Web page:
What makes a good garment is really hard to define because what I think is good for me, might have absolutely no purpose for you. However, when you decide that your work is going to be purposeful, and the clothing that you sew will have many functions, ultimately you will be adding trememdous value to the item for yourself, or the people you hope are going to purchase and wear the garment.
So lets get to it! Are you ready for some creative direction? Get ready to learn another inspiring design process that you can apply to your own home sewing or fashion design practice.
First we are going to make a list where problems occur in clothing. This list is going to help you analyze solutions and encourage you to consider new directions in your sewing and design. By brainstorming this list, you may find areas of your own work that you want to address and develop. If you love the idea of a capsule wardrobe, and want to learn how to build a capsule wardrobe, then this list will help inform that process as well.
Problems in Fashion Design and their Solutions
Pretty much for me, a fit issue will make or break a garment. And in terms of the business of fashion, if it doesn’t fit right, then you lose a sale. People don’t only want to be stylish, but they want to be comfortable and feel confident wearing the garment. Lets break it down. Go to page one in your workbook.
If you are sewing a project, then lets consider, what do you define as comfortable? What are the elements of the item, for example pants, that if they don’t fit right, you are never going to wear them. If this is an item from your closet, lets give it the same consideration. What about the fit of this garment do you love? What do you hate, and what would you improve to change the fit? How can you improve the fit of your clothing overall? Do you have certain styles you know you just love, and others that you should avoid?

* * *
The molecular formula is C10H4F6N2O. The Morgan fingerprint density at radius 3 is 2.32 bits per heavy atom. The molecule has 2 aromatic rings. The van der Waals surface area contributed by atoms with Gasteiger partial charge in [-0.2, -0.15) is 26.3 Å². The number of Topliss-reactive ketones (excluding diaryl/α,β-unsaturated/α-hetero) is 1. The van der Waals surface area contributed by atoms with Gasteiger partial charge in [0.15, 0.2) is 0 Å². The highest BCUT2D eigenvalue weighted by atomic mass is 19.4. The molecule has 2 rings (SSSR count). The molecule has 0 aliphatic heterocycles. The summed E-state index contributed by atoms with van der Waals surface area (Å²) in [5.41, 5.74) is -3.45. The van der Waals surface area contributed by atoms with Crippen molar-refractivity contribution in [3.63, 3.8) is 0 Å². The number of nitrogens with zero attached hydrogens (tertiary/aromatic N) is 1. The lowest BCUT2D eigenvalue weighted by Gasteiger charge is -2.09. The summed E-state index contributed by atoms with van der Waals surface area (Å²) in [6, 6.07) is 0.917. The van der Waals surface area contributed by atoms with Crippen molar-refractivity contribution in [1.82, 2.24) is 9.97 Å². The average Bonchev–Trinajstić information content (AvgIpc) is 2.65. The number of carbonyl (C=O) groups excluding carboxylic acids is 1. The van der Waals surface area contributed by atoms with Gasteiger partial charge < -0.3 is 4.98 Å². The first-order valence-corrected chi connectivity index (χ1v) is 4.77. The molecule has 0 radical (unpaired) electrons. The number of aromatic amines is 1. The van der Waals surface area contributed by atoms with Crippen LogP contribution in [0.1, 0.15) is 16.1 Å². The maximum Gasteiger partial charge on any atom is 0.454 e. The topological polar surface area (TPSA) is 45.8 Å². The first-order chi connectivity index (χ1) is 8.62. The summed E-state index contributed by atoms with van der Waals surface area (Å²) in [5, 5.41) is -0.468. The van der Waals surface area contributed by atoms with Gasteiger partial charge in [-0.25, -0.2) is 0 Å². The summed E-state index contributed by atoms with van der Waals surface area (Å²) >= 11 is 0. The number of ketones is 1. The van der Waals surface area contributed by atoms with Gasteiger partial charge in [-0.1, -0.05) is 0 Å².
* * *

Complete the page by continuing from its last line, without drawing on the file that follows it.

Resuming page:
2. Usability- How many times and in how many ways can I wear this?
One of the bigger design pitfalls I face is falling in love with the idea of the garment, but not really considering how often it will really be used. I’ve designed entire collections that were basically one-use statement dresses. Guess what- they were celebrated for innovation, but did not sell. So I learned my lesson as a designer to consider how often this garment will be worn. And in my own closet, same issue. I had many pieces I loved, but were only able to wear for a few times a year. I needed to create and design clothing that I can actually use for daily wear, and wear multiple times. Go to the workbook, and fill out the questions. In this exercise, we are also tackling problems of waste and sustainability. Yes!!
3. Versatility = greater value.
We want to get a good value from what we purchase. How versatile is the item? If you are going to sew, how many different ways, through how many different seasons, will you wear this? I know my clients appreciate versatility, and that will be the determining factor in the reasoning of whether or not to by a garment.
4. Quality construction- will this piece work as an investment?